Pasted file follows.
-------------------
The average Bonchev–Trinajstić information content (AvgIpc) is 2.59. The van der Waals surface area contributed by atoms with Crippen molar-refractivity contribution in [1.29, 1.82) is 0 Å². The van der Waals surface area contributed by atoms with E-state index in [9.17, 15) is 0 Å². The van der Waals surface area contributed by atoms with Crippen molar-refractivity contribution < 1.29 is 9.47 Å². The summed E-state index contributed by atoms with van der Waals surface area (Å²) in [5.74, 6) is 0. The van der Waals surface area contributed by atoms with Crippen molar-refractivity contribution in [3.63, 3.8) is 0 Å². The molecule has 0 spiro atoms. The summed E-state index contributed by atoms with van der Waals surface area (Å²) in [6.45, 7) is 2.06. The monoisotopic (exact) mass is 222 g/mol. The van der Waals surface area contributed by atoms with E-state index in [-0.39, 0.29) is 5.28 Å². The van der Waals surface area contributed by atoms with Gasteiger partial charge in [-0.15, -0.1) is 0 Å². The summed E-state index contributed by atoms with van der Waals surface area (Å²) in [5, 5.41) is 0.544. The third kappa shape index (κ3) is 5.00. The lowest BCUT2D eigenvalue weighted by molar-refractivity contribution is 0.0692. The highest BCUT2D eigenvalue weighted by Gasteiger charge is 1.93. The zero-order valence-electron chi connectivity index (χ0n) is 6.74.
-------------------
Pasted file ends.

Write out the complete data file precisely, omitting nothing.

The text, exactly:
The average Bonchev–Trinajstić information content (AvgIpc) is 2.59. The van der Waals surface area contributed by atoms with Crippen molar-refractivity contribution in [1.29, 1.82) is 0 Å². The van der Waals surface area contributed by atoms with E-state index in [9.17, 15) is 0 Å². The van der Waals surface area contributed by atoms with Crippen molar-refractivity contribution < 1.29 is 9.47 Å². The summed E-state index contributed by atoms with van der Waals surface area (Å²) in [5.74, 6) is 0. The van der Waals surface area contributed by atoms with Crippen molar-refractivity contribution in [3.63, 3.8) is 0 Å². The molecule has 0 spiro atoms. The summed E-state index contributed by atoms with van der Waals surface area (Å²) in [6.45, 7) is 2.06. The monoisotopic (exact) mass is 222 g/mol. The van der Waals surface area contributed by atoms with E-state index in [-0.39, 0.29) is 5.28 Å². The van der Waals surface area contributed by atoms with Gasteiger partial charge in [-0.15, -0.1) is 0 Å². The summed E-state index contributed by atoms with van der Waals surface area (Å²) in [5, 5.41) is 0.544. The third kappa shape index (κ3) is 5.00. The lowest BCUT2D eigenvalue weighted by molar-refractivity contribution is 0.0692. The highest BCUT2D eigenvalue weighted by Gasteiger charge is 1.93. The zero-order valence-electron chi connectivity index (χ0n) is 6.74.